How’s your occupational wellness? For some, this can mean needing to find a job, for others, it can mean finding work-life balance, and for nearly everyone, it means finding healthy ways to reduce stress. Because what we do in exchange for a paycheck utilizes so much of our time, it’s vital to our well-being that we do what we enjoy, and enjoy what we do. This enhances personal satisfaction and enriches our life.
On Ben’s way to celebrate his father’s eightieth birthday, he stopped by and shared that he was heading to his dad’s office to surprise him.
“His office? Your father still works?” I asked in wide-eyed astonishment.
“Oh, gosh, yes!” he replied. “He’s still a practicing dentist. He retired when he was sixty-seven and found that he missed it too much, so, after six months, he reopened his practice. He’s one of the fortunate people who absolutely love what they do.”
Unfortunately, for some, there’s a fine line between enjoying their job and workaholism. A workaholic is a person with a compulsive, and unrelenting need to work. They’re intelligent, ambitious, successful people who are prisoners of their own success.
One of my clients, Justin, a thirty-five-year-old executive at a high-pressure investment firm, works sixty to seventy hours per week. Even on vacation, he often slips away from the rest of his family to go online, check messages, and answer e-mails and phone calls. Until recently, he saw nothing abnormal about his behavior; in fact, everyone at his job works like that.
Another client, Chad, age thirty-two, shared this story: “I’ve lost my wife, my daughters, most of my friends, and my driver’s license because ‘it’s all about me.’ I did so well, so fast, in the corporate world, money and opportunities were thrown at me hand over fist. I began to believe the publicity that I was a ‘golden boy’—untouchable. I didn’t think the rules applied to me, so I betrayed confidences and marital vows and drank to cover up how that felt. I believed I was bulletproof and rode that wave until it crashed, taking everything I held dear.”
Rita, an attorney, gets by on four to six hours of sleep per night, or even as little as an hour if she’s preparing for a trial. She’s accessible to her clients from 4:00 a.m. to midnight, seven days a week, via cell phone, air phone, e-mail, or her cherished iPhone, which has become like an appendage.
American Average Work Hours:
- “At least 134 countries have laws setting the maximum length of the workweek; the United States does not.
- “In the United States, 85.8 percent of males and 66.5 percent of females work more than 40 hours per week.
- “According to the International Labor Organization (ILO), ‘Americans work 137 more hours per year than Japanese workers, 260 more hours per year than British workers, and 499 more hours per year than French workers.’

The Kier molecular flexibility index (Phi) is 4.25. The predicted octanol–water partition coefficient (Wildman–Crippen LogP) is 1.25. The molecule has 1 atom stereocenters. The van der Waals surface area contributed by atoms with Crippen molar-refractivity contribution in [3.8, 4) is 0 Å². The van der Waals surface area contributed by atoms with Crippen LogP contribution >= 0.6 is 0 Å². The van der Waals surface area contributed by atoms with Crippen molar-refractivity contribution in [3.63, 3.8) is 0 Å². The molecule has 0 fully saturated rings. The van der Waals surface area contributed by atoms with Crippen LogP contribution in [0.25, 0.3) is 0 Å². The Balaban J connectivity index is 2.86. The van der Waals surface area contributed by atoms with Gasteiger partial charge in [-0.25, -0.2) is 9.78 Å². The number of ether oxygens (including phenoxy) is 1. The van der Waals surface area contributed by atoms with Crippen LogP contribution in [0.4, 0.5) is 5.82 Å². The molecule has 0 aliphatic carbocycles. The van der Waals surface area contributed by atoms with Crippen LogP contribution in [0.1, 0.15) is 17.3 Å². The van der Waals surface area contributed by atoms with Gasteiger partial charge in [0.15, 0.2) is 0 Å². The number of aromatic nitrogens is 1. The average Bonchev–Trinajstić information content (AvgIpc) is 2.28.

- “According to data from the US Bureau of Labor Statistics, the average productivity per American worker has increased by 400 percent since 1950. One way to look at that is that it should take only one-quarter the work hours, or 11 hours per week, to afford the same standard of living as a worker in 1950 (or our standard of living should be 4 times higher). Is that the case? Obviously not. Someone is profiting; it’s just not the average American worker.” —G. E. MILLER, 20SomethingFinance.com
Rita’s husband Sam, an attorney who left a successful practice to be a stay-at-home dad to their two children, said, “At her best, she’s decisive, persistent, self-motivated, passionate, and committed—hence the long work hours. At her worst, she can be demanding, impatient, intolerant of flaws, and emotionally distant.”
I think my friend Sam defined it best when he said, “It all comes down to the capacity for love, which trumps all else in this world.”
Occupational wellness means that we bring the unhealthy aspects of our career or life purpose to light—take them out of our baggage—for examination so we can find the mind-body correlation and work through them in a healthy and productive way, offloading baggage and increasing joy.
Occupational wellness means that we intentionally set aside our busyness and schedule time to play the piano, read a book, take a walk like we used to, play with a puppy, lie on our back in the yard and watch the clouds dance across the sky, learn how to make something, go out to a restaurant with a friend, skip stones on a lake, visit a museum, or sit under a tree to experience silence again.
In taking an active role, we come to understand and value the best use of our gifts, skills, and talents in order to make a contribution to our life and to the lives of those in our sphere of influence. It means being engaged in what we do and integrating a job well done into a lifestyle that’s balanced, satisfying, and rewarding.
Laurie Buchanan is a former holistic health practitioner and transformational life coach. She holds a doctorate in holistic health with an emphasis in energy medicine. Her first two books—Note to Self: A Seven-Step Path to Gratitude and Growth, and The Business of Being: Soul Purpose In and Out of the Workplace, are nonfiction titles designed to motivate, inspire, and transform. Coming soon, her third book, Indelible: A Sean McPherson Novel, Book One, launches a suspense/thriller series that takes place in the Pacific Northwest.